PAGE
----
Tuesday, February 26, 2008

Is One of These Scenes Not Like the Other?

On September 30, 1911, the Colorado Springs Gazette ran a brief snippet titled “Recalls Oregon Murders.” It tells of nine victims being killed with an axe or hatchet in the Portland area. By my count it was eight and I’m not sure where the ninth victim comes from. This wouldn’t be the only time the Springs Gazette would play loose with details. For example, in the Sep. 30 article the Gazette lists the similarities as “a hatchet was used, and the heads and faces were beaten to an unrecognizable mass.” In the November 10 issue of the same paper it is reported that the two crimes were “similar in every detail to the murders committed in Colorado Springs.” That, as you will see, was not true. The Sheriff from Portland did visit Colorado Springs in order to compare notes with investigators and it was reported that Sheriff Robert Stevens believed the two to be connected at that time but later it seems he had changed his mind. What were the similarities?

In both murders the weapons, axes, had been picked up at or on the way too the crime scenes. All of the victims were killed in their beds while asleep which means the crimes occurred late at night or early in the morning. The UNSUB washed his hands on the scene in both crimes and the murder weapon was “placed” at the crime scene after the murders. I say placed to differentiate from “dropped” or “thrown away.” The wounds were similar in nature. Overkill was definitely present but not severe overkill of the type seen in Fall River, 1892. In fact, Ruth Hill was hit with only one powerful blow starting diagonally from her right eye to her left jaw. The most severe overkill was directed at the children, particularly young Dorothy. She received three blows, each of which was instantly fatal, two on the front of her skull and one on the back. Philip Hill appeared to have been beaten with a bare fist first before being struck with the flat side of the axe and killed. This type of non-overkill overkill ™ was also present in Colorado Springs.

With those similarities there are some key differences. Along with the murders, the Hills had been robbed. Enough items were taken and evidence left of robbery for the Sheriff to believe robbery was the motive. Neither the Burnham’s nor Wayne’s had anything of note stolen from their homes and even had items of value sitting in plain sight. Both female victims in Ardenwald had been raped (whether or not it was post-mortem is not clear) and then sodomized. This was not an element of the Colorado Springs crimes. The bodies of the Hill family had clearly been handled by the UNSUB(s) post-mortem with bloody fingerprints found all over their bodies. No such handling was evident in Colorado Springs. In Colorado Springs, the most sever overkill was directed at the adults, specifically the most threatening adult in each crime scene, May Burnham and Henry Wayne. The children were killed with one blow each. The bodies of at least the Burnham’s and possibly the Wayne’s were covered. Usually this indicates some type of remorse on the part of the UNSUB and there was no such remorse at the Hill house.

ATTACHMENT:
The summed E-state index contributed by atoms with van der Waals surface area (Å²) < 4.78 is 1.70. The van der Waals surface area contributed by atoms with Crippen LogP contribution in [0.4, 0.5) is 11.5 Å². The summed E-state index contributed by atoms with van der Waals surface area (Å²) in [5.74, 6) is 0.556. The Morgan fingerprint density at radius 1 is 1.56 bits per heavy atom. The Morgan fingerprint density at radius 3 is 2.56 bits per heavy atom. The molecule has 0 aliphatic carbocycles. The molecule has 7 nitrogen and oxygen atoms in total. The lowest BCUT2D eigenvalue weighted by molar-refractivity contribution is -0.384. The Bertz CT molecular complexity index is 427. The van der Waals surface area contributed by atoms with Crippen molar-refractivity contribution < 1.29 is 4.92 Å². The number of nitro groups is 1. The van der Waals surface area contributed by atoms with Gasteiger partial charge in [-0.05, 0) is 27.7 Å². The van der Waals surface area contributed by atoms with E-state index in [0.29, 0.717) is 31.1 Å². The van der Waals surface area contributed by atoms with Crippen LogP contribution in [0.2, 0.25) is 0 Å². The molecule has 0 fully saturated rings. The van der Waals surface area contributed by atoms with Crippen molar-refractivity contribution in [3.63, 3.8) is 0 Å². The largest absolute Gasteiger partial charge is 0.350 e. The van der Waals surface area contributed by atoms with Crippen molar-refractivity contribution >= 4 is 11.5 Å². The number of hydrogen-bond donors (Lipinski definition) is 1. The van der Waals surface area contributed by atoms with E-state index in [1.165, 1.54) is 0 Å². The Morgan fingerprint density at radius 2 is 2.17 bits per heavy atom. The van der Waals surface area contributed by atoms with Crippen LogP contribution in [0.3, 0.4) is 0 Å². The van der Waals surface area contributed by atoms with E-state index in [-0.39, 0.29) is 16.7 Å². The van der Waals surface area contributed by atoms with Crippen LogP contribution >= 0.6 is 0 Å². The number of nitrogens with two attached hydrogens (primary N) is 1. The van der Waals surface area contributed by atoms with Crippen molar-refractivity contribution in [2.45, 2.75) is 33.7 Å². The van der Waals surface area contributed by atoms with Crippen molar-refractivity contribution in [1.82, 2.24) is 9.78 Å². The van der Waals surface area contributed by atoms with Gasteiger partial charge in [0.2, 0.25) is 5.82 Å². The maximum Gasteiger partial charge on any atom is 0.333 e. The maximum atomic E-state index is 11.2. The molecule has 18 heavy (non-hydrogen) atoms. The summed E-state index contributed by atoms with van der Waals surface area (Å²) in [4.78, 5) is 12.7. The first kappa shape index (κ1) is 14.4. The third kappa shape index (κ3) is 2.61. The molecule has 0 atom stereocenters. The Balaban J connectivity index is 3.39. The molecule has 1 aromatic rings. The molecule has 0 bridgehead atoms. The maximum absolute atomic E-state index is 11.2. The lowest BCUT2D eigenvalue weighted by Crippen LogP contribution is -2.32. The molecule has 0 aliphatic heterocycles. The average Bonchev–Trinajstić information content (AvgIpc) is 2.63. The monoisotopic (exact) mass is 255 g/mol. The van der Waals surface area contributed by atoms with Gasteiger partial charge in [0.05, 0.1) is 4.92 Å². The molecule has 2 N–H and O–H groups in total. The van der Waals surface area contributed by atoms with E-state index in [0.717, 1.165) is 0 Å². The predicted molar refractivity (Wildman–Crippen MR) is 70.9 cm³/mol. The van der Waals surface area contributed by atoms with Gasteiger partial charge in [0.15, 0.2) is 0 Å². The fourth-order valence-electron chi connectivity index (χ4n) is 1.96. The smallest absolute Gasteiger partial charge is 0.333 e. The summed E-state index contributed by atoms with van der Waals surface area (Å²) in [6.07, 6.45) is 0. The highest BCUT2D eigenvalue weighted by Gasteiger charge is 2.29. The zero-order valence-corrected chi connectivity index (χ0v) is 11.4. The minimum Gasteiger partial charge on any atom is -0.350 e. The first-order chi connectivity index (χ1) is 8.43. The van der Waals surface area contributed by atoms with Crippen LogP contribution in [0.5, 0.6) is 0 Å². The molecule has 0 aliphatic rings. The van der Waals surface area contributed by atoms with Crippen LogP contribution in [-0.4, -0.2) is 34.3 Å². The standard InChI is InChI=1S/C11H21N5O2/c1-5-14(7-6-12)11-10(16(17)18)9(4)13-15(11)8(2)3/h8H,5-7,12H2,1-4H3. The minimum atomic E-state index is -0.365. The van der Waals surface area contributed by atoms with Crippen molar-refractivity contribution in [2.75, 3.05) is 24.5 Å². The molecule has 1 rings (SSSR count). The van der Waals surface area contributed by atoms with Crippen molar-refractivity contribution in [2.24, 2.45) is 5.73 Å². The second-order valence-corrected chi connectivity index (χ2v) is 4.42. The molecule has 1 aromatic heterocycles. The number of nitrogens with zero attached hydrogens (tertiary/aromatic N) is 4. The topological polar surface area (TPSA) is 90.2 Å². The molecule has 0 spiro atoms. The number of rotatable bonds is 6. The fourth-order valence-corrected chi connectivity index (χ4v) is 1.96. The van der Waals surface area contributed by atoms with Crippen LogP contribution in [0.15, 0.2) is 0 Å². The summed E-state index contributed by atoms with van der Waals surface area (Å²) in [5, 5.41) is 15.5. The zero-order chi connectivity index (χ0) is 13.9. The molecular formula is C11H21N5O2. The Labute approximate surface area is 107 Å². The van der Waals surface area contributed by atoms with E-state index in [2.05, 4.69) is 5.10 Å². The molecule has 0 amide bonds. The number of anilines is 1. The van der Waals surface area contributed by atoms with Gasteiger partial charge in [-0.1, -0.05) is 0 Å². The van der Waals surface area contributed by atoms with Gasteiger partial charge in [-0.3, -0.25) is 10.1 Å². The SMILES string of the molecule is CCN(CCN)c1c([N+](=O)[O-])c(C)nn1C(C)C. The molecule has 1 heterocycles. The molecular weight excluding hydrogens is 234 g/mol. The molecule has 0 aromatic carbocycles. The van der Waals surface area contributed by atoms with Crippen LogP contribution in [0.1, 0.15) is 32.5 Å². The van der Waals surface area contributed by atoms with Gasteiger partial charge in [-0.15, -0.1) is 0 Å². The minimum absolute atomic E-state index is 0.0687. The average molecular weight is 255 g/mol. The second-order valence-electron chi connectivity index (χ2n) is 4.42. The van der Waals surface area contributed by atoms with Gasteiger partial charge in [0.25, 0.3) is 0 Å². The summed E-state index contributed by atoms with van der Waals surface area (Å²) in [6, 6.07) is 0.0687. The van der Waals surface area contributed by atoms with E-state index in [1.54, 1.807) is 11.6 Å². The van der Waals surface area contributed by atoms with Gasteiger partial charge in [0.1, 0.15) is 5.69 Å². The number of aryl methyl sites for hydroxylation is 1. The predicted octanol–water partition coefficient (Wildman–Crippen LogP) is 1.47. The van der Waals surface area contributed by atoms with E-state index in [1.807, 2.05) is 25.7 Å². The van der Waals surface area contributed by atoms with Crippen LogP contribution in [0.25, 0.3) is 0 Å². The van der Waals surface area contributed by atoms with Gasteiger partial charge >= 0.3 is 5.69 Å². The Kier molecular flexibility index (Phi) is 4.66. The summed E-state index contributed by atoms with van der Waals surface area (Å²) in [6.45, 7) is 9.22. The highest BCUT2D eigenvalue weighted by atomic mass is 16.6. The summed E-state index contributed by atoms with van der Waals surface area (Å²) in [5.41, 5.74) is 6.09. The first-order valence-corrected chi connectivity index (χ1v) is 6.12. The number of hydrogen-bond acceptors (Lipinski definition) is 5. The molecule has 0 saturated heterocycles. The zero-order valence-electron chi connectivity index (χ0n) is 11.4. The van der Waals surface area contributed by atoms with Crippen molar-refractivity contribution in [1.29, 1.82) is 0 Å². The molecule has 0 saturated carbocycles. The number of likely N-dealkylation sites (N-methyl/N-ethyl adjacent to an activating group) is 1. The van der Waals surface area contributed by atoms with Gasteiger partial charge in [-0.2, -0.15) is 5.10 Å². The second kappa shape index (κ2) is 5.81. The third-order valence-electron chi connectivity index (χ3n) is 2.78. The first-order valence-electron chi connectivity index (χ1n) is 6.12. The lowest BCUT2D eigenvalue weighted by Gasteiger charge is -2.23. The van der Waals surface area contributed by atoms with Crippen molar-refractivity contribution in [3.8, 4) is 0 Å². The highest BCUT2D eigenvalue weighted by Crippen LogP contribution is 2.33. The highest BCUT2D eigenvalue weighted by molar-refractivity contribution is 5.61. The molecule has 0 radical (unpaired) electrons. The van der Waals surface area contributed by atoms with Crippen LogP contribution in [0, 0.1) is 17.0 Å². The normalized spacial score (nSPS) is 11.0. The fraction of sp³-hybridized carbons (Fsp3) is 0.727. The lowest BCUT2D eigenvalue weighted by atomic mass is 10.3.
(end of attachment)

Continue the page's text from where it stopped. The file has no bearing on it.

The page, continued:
So were these crimes done by the same UNSUB? IMHO, no. I’m no detective or profiler but certain things don’t fit, primarily the wounds to the bodies and to whom the most sever damage was done. In Colorado, the adults were attacked the most severely and the children were attacked as a means of taking complete control of the crime scene. In Ardenwald the adults appear to have been killed in order to get control of the children. Overkill was present on William Hill and the two children but not on Mrs. Hill who was killed with one powerful blow to the head. The bodies of both children and Ruth Hill were handled after they were murdered demonstrating a need to control and manipulate those bodies and the rape and sodomy of Mrs. Hill and Dorothy Rintule reinforces this belief. As I have said before, I believe at least the body of May Burnham had been posed after death which also demonstrates a need to control but she was not sexually assaulted in the traditional sense. The covering of the bodies in Colorado shows remorse by the UNSUB and indicates he may still have seen them as people and that any posing done was for his own twisted pleasure and not to humiliate the victim. The displaying of the bodies in Ardenwald shows how the UNSUB detested his victims and felt the need to treat them like garbage. This post ran longer than I thought it would so I’ll get to the suspect(s) in a later post.

*Description of Ardenwald crime scene taken from Why Some Men Kill, by George A. Thatcher

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